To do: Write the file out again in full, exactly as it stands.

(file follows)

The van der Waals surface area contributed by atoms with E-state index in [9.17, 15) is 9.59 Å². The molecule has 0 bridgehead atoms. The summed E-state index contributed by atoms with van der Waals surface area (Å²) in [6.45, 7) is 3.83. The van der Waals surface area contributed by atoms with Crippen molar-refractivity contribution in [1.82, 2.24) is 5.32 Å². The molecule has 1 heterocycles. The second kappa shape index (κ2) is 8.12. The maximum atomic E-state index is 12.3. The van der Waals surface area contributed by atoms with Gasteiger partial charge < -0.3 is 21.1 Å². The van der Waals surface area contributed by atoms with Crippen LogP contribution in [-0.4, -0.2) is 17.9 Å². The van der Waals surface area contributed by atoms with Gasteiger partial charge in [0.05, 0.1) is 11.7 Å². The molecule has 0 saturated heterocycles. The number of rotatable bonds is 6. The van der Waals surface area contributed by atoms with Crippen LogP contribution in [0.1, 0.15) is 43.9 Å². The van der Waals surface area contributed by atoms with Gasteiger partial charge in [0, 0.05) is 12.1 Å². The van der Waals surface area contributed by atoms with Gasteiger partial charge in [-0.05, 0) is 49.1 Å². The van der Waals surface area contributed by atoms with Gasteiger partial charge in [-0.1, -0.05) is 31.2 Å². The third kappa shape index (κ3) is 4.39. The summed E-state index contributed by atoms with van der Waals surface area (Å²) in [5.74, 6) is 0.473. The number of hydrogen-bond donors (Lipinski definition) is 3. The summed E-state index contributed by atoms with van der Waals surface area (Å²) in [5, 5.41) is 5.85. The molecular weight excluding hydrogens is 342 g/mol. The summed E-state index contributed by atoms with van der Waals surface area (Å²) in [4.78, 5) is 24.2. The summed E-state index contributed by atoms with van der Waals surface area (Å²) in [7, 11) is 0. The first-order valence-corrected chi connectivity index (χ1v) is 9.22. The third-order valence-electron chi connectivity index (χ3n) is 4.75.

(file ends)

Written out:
The van der Waals surface area contributed by atoms with E-state index in [9.17, 15) is 9.59 Å². The molecule has 0 bridgehead atoms. The summed E-state index contributed by atoms with van der Waals surface area (Å²) in [6.45, 7) is 3.83. The van der Waals surface area contributed by atoms with Crippen molar-refractivity contribution in [1.82, 2.24) is 5.32 Å². The molecule has 1 heterocycles. The second kappa shape index (κ2) is 8.12. The maximum atomic E-state index is 12.3. The van der Waals surface area contributed by atoms with Gasteiger partial charge < -0.3 is 21.1 Å². The van der Waals surface area contributed by atoms with Crippen LogP contribution in [-0.4, -0.2) is 17.9 Å². The van der Waals surface area contributed by atoms with Gasteiger partial charge in [0.05, 0.1) is 11.7 Å². The molecule has 0 saturated heterocycles. The number of rotatable bonds is 6. The van der Waals surface area contributed by atoms with Crippen LogP contribution in [0.1, 0.15) is 43.9 Å². The van der Waals surface area contributed by atoms with Gasteiger partial charge in [0, 0.05) is 12.1 Å². The van der Waals surface area contributed by atoms with Gasteiger partial charge in [-0.05, 0) is 49.1 Å². The van der Waals surface area contributed by atoms with Gasteiger partial charge in [-0.1, -0.05) is 31.2 Å². The third kappa shape index (κ3) is 4.39. The summed E-state index contributed by atoms with van der Waals surface area (Å²) in [5.74, 6) is 0.473. The number of hydrogen-bond donors (Lipinski definition) is 3. The summed E-state index contributed by atoms with van der Waals surface area (Å²) in [5, 5.41) is 5.85. The molecular weight excluding hydrogens is 342 g/mol. The summed E-state index contributed by atoms with van der Waals surface area (Å²) in [4.78, 5) is 24.2. The summed E-state index contributed by atoms with van der Waals surface area (Å²) in [7, 11) is 0. The first-order valence-corrected chi connectivity index (χ1v) is 9.22. The third-order valence-electron chi connectivity index (χ3n) is 4.75.